Given the broad period under discussion, and the amorphous nature of the concept of world order, the intention here is not to attempt a narrative sweep from the late 19th century through to the modern era. The evolution of American (and Anglo-American) ideas about international order over the last 100 years has been charted expertly by a number of scholars in recent years — notably Mark Mazower in Governing the World, David Milne in Worldmaking: The Art and Science of American Diplomacy and John Thompson in A Sense of Power: The Roots of America’s Global Role.32
Similarly, it is not my aim to chart the competition between different versions of world order — from the “world state” to the “balance of power.” Instead, I argue that what matters is not so much how world order has been defined, but the sense in which Anglo-American statesmen have continued to regard it as a noble cause. To put it another way, the endpoint may remain vague and contested, but the almost ever-present desire to work towards it is tangible, discernible, and traceable — providing an organizing philosophy and therefore a real driving force in history.
Despite the significant differences between them on foreign policy, both Theodore Roosevelt and Woodrow Wilson can be seen to have dedicated significant portions of their career to a vision of world order. Some of these threads were brought together by Franklin D. Roosevelt and Winston Churchill in the period from 1940-1945. But, the fact that almost all of the post-World War II presidents and prime ministers have paid some sort of homage to an idealized version of world order is a testimony to the enduring influence of the idea.
The challenge, then, is to test this idea on less fertile ground. For that reason, the rest of this essay takes an unorthodox approach by beginning with a freeze frame of American foreign policy thinking at a critical moment in the Cold War, in late 1969. The primary reason for starting with this episode — as opposed to one from the era of Wilson or the Roosevelts, for example — is that it sits far outside the usual idealistic lineage of American thinking about world order. Second, it took place in a period in which the fundamental presuppositions underlying American foreign policy were being re-examined, much as they are today. As Henry Kissinger wrote at the time, in a briefing note prepared for President Richard Nixon, it was a “period in which American foreign policy has to be put on a new foundation.” For the first two decades after World War II, America’s approach to the world had been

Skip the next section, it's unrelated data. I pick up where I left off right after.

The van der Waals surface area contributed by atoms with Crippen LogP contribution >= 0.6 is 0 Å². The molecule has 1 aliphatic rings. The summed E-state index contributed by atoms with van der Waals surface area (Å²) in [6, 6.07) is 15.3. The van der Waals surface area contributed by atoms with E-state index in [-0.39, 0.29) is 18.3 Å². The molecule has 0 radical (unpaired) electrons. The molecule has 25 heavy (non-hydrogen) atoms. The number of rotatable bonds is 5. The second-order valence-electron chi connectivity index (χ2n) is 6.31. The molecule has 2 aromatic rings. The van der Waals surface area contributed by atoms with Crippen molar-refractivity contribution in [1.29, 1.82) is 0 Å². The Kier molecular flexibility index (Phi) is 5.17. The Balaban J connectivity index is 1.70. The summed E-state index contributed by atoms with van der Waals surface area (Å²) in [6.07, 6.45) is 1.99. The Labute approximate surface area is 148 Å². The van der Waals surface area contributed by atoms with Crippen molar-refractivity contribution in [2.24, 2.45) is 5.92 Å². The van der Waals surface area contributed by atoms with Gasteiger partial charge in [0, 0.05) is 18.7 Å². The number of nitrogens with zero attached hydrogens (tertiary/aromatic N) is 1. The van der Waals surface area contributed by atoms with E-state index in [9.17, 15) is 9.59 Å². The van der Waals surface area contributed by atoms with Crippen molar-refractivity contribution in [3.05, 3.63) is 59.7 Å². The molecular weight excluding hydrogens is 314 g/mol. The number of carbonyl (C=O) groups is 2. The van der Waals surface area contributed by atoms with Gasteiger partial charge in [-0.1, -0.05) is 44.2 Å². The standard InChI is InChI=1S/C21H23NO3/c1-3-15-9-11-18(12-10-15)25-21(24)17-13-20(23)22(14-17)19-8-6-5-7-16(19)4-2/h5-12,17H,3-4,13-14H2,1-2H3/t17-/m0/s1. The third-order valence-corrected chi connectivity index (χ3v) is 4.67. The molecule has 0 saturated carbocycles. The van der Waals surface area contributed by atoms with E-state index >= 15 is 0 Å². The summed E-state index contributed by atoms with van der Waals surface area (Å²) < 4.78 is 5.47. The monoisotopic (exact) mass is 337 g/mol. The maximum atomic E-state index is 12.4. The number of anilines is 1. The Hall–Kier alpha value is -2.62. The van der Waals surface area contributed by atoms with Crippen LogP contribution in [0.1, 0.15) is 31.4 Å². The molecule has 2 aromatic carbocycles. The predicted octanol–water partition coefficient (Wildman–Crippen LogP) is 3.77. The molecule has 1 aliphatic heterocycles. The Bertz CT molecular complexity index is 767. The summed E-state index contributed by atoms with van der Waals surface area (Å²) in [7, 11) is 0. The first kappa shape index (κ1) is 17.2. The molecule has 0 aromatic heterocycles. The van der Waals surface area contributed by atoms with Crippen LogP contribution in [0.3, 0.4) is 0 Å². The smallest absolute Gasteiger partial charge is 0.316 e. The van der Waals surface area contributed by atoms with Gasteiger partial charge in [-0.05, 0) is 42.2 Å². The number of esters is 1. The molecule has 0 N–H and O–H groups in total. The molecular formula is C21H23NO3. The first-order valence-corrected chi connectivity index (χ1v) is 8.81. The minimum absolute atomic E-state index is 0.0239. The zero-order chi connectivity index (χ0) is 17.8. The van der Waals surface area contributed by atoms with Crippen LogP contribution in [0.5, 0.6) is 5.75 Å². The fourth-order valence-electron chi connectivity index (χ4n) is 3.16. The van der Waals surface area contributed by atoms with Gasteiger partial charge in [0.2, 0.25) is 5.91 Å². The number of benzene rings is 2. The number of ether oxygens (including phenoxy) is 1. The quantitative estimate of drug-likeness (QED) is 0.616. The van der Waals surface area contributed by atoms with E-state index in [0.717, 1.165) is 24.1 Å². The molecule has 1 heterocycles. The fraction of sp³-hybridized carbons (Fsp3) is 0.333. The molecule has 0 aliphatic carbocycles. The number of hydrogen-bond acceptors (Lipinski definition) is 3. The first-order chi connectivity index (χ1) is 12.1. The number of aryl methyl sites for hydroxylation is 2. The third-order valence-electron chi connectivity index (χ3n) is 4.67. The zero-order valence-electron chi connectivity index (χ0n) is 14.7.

conducted with the maxims and the inspiration that guided the Marshall Plan, that is, the notion of a predominant United States, as the only stable country, the richest country, the country without whose leadership and physical contribution nothing was possible, and which had to make all the difference for defense and progress everywhere in the world. …Conditions have changed enormously. We are now in a world in which other parties are playing a greater role.33
Both Kissinger and Nixon were willing to countenance a “revolution” in U.S. foreign policy. But, in doing so, they fell back on some unlikely sources of inspiration. Tellingly, they returned to episodes of Anglo-American foreign policy that predated 1945, and they sought to reinvigorate old ideas about world order from this shared tradition.